Resilience for All
This is a collection of case studies with a difference. It constitutes a coherent whole making the case for community-driven design to achieve greater social justice through the physical improvement of deprived areas. All American, the four in-depth presentations accompanied by four short ‘vignette’ examples are chosen to complement each other. They focus on ‘resilience or resistance’ elaborated in the introductory chapter. The cases are Bayou restorations as environmental justice in East Biloxi on the Mississippi Gulf coast after Hurricane Katrina; tactical urbanism to rehabilitate a people’s waterfront in New York’s multicultural Lower East Side; the transformation of a dangerous place into a public park driven by a local school in Detroit; and installing green infrastructure as an anti-poverty strategy in a poor Portland neighbourhood. Not usually done, the study areas are situated in their wider geographic context, their long-range historic trajectory and their overall planning strategies. This place-based background is set against against more general processes at work elsewhere: natural catastrophes as triggers of change, pressures from real estate developers with or without state support as well as from individual gentrifiers and, conversely, the impact of abandoned properties in shrinking cities and neighbourhoods, the lack of public funds and competences to redress such situations.
The common aim of these interventions is to improve the public realm for and by the local population, hoping to attenuate adverse gentrification effects on local residents, especially from ethnic minorities with low incomes. What interests the author are the very diverse participation networks. They are captured in four diagrams, one of the most telling parts of the book. They identify the active participant agencies and the characteristics of the four cases by distinguishing between community-based organisations and groups, designer and artist contributors, local and federal government agencies and, importantly, community design facilities. Omitted are the developers and land owners, albeit in recognition of their ultimate decision-making powers.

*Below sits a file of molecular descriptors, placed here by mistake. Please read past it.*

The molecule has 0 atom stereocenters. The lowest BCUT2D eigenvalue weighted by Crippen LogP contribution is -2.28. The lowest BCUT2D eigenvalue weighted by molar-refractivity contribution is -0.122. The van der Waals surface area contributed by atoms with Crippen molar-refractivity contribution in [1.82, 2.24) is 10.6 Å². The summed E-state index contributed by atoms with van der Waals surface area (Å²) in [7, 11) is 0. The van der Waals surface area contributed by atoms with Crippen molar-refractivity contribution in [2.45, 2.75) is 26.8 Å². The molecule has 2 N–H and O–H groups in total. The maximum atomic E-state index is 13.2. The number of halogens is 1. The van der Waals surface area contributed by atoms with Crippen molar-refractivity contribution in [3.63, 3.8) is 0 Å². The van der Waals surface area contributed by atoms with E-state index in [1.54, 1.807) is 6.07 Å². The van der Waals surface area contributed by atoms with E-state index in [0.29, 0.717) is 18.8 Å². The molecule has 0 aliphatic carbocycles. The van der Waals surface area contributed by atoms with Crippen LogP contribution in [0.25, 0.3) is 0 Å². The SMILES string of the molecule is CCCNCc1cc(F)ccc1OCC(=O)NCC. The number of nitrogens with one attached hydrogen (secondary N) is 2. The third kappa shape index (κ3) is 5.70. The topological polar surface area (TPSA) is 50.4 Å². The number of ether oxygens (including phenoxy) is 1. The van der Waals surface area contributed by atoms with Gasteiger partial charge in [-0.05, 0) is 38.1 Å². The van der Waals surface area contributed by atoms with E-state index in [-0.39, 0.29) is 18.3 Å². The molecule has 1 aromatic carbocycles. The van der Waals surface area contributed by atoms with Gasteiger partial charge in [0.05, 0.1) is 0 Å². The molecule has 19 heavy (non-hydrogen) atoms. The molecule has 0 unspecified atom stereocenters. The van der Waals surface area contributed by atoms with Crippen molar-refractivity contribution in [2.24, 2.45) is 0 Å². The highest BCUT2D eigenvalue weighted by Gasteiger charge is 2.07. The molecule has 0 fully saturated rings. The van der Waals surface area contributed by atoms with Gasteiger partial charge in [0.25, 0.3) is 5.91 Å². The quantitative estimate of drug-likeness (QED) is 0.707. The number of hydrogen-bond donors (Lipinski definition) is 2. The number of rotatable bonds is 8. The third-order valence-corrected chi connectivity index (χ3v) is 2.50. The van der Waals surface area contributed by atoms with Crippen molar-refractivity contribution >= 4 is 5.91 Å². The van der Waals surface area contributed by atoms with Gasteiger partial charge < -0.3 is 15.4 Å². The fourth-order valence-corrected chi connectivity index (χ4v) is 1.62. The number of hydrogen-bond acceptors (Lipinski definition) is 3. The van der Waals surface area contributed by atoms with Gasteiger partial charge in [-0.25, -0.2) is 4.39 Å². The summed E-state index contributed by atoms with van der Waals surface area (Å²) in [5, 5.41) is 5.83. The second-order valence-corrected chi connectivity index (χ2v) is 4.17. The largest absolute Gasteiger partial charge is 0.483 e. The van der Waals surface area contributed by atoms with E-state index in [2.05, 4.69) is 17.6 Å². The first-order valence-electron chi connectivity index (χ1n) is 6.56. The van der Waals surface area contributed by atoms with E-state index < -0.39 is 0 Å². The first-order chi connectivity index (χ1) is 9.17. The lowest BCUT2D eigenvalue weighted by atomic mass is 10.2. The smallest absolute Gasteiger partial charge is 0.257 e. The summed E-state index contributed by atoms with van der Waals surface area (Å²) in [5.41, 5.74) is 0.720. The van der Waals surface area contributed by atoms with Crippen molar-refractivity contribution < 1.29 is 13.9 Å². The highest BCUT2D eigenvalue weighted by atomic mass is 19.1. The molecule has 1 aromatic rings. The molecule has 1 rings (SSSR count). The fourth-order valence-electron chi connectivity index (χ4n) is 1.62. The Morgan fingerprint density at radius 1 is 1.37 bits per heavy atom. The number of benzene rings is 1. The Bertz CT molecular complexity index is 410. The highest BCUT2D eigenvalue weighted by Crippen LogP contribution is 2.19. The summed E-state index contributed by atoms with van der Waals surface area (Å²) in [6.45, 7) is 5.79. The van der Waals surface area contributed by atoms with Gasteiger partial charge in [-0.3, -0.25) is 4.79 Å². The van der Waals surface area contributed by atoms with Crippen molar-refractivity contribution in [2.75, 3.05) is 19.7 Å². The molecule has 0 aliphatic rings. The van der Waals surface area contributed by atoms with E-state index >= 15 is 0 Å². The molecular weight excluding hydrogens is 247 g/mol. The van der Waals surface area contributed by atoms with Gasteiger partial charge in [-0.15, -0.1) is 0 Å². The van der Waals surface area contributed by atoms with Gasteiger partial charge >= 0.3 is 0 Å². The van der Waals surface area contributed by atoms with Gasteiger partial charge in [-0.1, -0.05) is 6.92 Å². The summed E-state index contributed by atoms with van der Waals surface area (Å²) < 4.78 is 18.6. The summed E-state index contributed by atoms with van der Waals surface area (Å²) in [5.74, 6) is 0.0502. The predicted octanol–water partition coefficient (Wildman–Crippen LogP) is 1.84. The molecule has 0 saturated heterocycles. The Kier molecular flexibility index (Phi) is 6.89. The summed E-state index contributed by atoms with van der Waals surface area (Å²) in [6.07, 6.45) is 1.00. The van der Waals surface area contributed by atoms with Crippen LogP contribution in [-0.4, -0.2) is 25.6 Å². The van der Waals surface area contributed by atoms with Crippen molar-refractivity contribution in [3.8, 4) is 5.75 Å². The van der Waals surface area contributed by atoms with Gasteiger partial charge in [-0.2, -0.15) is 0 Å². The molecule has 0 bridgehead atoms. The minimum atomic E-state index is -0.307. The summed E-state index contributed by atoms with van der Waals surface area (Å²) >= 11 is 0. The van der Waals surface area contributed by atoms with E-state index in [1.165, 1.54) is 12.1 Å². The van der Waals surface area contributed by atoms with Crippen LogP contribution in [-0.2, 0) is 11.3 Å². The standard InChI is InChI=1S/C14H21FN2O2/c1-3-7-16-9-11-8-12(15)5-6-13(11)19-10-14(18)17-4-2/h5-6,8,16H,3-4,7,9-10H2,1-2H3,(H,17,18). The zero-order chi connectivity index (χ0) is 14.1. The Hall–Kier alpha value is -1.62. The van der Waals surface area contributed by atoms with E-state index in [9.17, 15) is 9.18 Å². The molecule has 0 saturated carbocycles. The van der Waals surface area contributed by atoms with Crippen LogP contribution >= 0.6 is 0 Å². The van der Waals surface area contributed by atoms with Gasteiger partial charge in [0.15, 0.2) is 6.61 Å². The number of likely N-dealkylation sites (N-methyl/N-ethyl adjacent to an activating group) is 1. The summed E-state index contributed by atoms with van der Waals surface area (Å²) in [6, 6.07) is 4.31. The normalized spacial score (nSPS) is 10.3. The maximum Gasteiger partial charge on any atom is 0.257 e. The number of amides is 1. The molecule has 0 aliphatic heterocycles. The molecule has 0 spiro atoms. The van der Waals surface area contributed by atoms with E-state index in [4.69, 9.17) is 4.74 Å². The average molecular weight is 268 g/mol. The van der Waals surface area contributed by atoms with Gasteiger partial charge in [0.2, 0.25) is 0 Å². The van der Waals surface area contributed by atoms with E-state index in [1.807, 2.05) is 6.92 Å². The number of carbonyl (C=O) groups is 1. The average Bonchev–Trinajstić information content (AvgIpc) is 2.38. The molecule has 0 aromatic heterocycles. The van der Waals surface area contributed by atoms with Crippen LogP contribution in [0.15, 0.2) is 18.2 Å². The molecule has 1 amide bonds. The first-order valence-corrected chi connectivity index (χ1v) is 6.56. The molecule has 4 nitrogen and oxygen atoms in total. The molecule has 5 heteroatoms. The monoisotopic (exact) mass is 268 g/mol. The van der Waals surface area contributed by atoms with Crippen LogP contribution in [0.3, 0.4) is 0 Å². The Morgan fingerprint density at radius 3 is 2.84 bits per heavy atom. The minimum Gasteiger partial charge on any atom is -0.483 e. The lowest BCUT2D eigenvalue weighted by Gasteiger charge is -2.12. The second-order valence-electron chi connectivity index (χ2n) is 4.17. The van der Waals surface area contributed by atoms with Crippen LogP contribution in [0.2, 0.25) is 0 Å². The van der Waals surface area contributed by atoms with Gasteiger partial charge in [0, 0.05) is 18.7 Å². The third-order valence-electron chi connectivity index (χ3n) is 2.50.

Many of these stakeholders are benefiting from grants and the indirect influence of these temporary sponsorships is discussed in the analysis of the participation process. An important point of contention is that the consultants, and that includes urban designers, often from the outside are paid while the local community is expected to, and does give its local knowledge, time and hands-on work for free. This can make them resentful and suspicious of the ultimate goal of what are often temporary bridging interventions awaiting wholesale regeneration. Information is provided on the sources, recipients and sums involved, usually omitted in descriptions of urban design case studies claiming to be participatory. Efforts are made here to bring at least some benefits to residents living in precarious conditions. Animated by artists or urban designers, they are being involved in a learning process aimed to increase confidence in their local expertise and to provide them with access to skill and leadership training, hopefully leading to more permanent jobs in such alternative urban development processes.
The book concludes with seven lessons as a step towards greater design justice. They are: to recognise the intractable relation between social and ecological systems; the need to pay local participants as experts of local knowledge; to defer to their local wisdom on community issues; be overt about who handles questions and data; the importance of building coalitions; to acknowledge the worth of micro-projects (which is most relevant for urban designers); and, to explore their potential role in changing macro-systems.